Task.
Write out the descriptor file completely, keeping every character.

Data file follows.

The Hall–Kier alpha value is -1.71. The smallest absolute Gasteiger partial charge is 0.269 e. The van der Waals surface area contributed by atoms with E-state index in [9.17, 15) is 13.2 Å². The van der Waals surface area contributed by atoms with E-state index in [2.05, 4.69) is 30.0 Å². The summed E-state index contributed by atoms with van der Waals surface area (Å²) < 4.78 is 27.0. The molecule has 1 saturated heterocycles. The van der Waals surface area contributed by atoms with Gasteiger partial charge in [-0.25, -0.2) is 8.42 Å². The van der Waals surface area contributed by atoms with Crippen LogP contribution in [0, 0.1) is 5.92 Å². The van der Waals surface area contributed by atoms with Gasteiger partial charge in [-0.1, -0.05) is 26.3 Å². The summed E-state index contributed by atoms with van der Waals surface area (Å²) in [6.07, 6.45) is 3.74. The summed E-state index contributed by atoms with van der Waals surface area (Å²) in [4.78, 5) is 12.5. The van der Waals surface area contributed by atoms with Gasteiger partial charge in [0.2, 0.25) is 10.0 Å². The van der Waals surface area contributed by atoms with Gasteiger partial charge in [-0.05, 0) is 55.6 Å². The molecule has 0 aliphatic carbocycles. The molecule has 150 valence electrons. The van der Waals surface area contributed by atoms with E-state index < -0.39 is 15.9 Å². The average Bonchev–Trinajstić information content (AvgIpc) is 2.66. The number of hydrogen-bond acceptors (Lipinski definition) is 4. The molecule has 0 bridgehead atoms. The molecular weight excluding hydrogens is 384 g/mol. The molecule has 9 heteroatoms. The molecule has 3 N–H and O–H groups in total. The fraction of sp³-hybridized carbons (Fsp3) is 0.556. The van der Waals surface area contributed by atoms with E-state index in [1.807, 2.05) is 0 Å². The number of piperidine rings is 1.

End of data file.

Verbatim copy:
The Hall–Kier alpha value is -1.71. The smallest absolute Gasteiger partial charge is 0.269 e. The van der Waals surface area contributed by atoms with E-state index in [9.17, 15) is 13.2 Å². The van der Waals surface area contributed by atoms with E-state index in [2.05, 4.69) is 30.0 Å². The summed E-state index contributed by atoms with van der Waals surface area (Å²) < 4.78 is 27.0. The molecule has 1 saturated heterocycles. The van der Waals surface area contributed by atoms with Gasteiger partial charge in [-0.25, -0.2) is 8.42 Å². The van der Waals surface area contributed by atoms with Crippen LogP contribution in [0, 0.1) is 5.92 Å². The van der Waals surface area contributed by atoms with Gasteiger partial charge in [-0.1, -0.05) is 26.3 Å². The summed E-state index contributed by atoms with van der Waals surface area (Å²) in [6.07, 6.45) is 3.74. The summed E-state index contributed by atoms with van der Waals surface area (Å²) in [4.78, 5) is 12.5. The van der Waals surface area contributed by atoms with Gasteiger partial charge in [0.2, 0.25) is 10.0 Å². The van der Waals surface area contributed by atoms with Gasteiger partial charge in [-0.05, 0) is 55.6 Å². The molecule has 0 aliphatic carbocycles. The molecule has 150 valence electrons. The van der Waals surface area contributed by atoms with E-state index < -0.39 is 15.9 Å². The average Bonchev–Trinajstić information content (AvgIpc) is 2.66. The number of hydrogen-bond acceptors (Lipinski definition) is 4. The molecule has 0 bridgehead atoms. The molecular weight excluding hydrogens is 384 g/mol. The molecule has 9 heteroatoms. The molecule has 3 N–H and O–H groups in total. The fraction of sp³-hybridized carbons (Fsp3) is 0.556. The van der Waals surface area contributed by atoms with E-state index in [1.807, 2.05) is 0 Å². The number of piperidine rings is 1.